How To Make Your Smoothie Sweet, Without Consequence

We think smoothies should be addictive. They need to taste amazing. But we also don't want to overdo the sweetness, creating a caloric monster that crashes our energy like a 20 foot wave. The key, as is always preached when it comes to things that taste good, is moderation. 

Our Favourite Smoothie Sweeteners 

Raw Honey

Non-vegan and one of our favourites. Raw honey contains over 200 substances such as vitamins, phenolic acids, flavonoids, and enzymes. It has powerful antibacterial and antimicrobial properties, and is used in the treatment of digestive disorders such as colitis.

It's seriously nutritious and seriously sweet. 40% of it's body weight is fructose, which is a lot. But you only need a teaspoon in a smoothie serving. Therefore, enjoy the nutritious benefits and don't be fructose fearful as raw honey won't overwhelm your liver. It will just support your immune system and create a delicious smoothie. 

Maple Syrup

Maple syrup is derived naturally from tree sap. It contains approximately 23 phenolic compounds including lignans that have been shown to produce powerful antioxidant properties.

Additionally, maple syrup contains magnesium, iron, calcium, phosphorus, potassium, and zinc. It may also be able to fight cancer and other inflammatory conditions by inhibiting the formation of tumor cells.

Maple syrup tends to be high in calories. Specifically, one ¼ cup serving of maple syrup will cost you 220 calories, so use sparingly. But we're all about counting nutrients, not calories. 

Because maple syrup is already in liquid form, it’s great for replacing sugar in just about any dish. Add it to baked goods, smoothies, and raw desserts.

Be sure to look for 100 percent pure maple syrup and not the cheap, processed kind. The real stuff will usually come in a glass jar or on a bottle that indicates “100 percent pure maple syrup.”


One of our absolute favourites. They are a good source of fibre and minerals. But a high source of natural sugar. However, the nutritional profile doesn't have much impact. Serving sizes are only 1-3 dates so you're not going to experience intestinal broom bliss, nor will your energy levels crash.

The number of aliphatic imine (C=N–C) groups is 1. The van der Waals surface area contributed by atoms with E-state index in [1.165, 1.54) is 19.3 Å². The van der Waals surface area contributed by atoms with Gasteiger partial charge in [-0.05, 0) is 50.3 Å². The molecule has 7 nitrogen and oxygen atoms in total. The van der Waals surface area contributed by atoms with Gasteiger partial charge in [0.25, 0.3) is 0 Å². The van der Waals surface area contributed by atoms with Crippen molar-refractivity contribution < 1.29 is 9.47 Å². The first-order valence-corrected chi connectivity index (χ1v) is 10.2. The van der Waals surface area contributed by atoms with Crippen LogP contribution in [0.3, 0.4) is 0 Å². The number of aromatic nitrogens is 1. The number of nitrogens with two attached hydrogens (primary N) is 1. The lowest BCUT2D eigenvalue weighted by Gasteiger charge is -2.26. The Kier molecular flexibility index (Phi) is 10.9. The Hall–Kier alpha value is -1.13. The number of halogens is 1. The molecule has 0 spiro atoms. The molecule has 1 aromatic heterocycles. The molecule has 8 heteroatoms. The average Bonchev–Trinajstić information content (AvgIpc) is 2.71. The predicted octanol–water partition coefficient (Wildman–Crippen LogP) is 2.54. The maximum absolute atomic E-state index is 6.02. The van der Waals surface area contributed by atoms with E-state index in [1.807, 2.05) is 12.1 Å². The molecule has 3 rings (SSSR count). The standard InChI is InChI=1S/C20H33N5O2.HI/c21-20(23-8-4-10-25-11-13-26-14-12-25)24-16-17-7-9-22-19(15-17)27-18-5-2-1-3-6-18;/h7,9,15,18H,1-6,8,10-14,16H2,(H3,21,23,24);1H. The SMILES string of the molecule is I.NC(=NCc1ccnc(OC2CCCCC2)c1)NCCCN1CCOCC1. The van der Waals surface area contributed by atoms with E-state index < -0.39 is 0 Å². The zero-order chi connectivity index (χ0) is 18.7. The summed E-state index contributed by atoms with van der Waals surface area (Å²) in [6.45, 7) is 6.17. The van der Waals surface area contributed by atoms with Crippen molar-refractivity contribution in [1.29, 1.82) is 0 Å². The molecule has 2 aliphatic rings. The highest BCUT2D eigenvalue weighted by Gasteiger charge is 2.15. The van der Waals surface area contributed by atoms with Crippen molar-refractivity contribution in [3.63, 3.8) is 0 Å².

For bonus points, make date paste. Add 1 cup of dates to 1 cup of water and bring to the boil on the stove. Stir until you have a creamy texture. Date paste will last fresh in the fridge for 10 days and one tablespoon (about 1.5 dates) will make any smoothie taste amazing. 

Vanilla Bean

Vanilla is an amazing flavour enhancer but it needs to be complimented with something sweet. Vanilla alone isn't going to make an impact. Pair it with any of the other sweeteners on this list. And consider adding 1/2 teaspoon of sea salt per serve for extra pop. 

We use vanilla bean paste over the synthetic vanilla essence. Freeze dried vanilla powder is less common but it's the cleanest.

Protein Powder & Nut Butter

You've seen these guys in our protein article and therefore don't need to be used twice. Nut butters often shine brighter with another sweetener to really amplify their properties but flavoured protein powders play solo.

What's Not On The List?

Stevia is a rather new sweetener that has come out within the past few years. It has zero calories and is over 100-300 times sweeter than table sugar. Because of these numbers, many claims state that stevia is a good choice for diabetics because of its low impact on blood sugar levels.

But I’m not sold on this wonder plant. First, substituting a high calorie sweetener such as white sugar for a sweetener that has zero calories makes it easier to eat more of because it is less filling.

Second, the FDA has not approved stevia extracts because of its possible side effects. Specifically, the FDA has concerns about stevia’s effect on the kidneys, reproductive and cardiovascular systems, and on blood sugar levels.

That’s enough reason for me to stay far away from this sweetener.

You'll notice we don't mention agave. That guy bursted onto the sugar-free scene and took the crown in about 2010, but now it's reputation is that of the Mexican Cartel. 

Lastly, we don't do brown rice syrup. Every other blogger might be fooled, but we're not. This incorrect fructose movement will lose all momentum when people become a little bit more educated on how your liver responds to different natural sugars. Brown rice syrup is man made, potentially arsenic and 100% glucose. Which is worse than raw sugar! 


Sugar is bad and kost protein powders are average at best. So make sure you do your own homework on what flavour enhancers will make your smoothie taste amazing, without doing any damage.

Our thorough research said yes to honey, dates, maple syrup, vanilla bean and very select protein powders. Brown rice syrup and agave are flat no's. And stevia might not be any better.


image credit: EmpowHER

About James

I co-founded Green Press in 2013. I grew up in Alice Springs, the Australian outback, with absolutely no understanding of what healthy food is. Mum...

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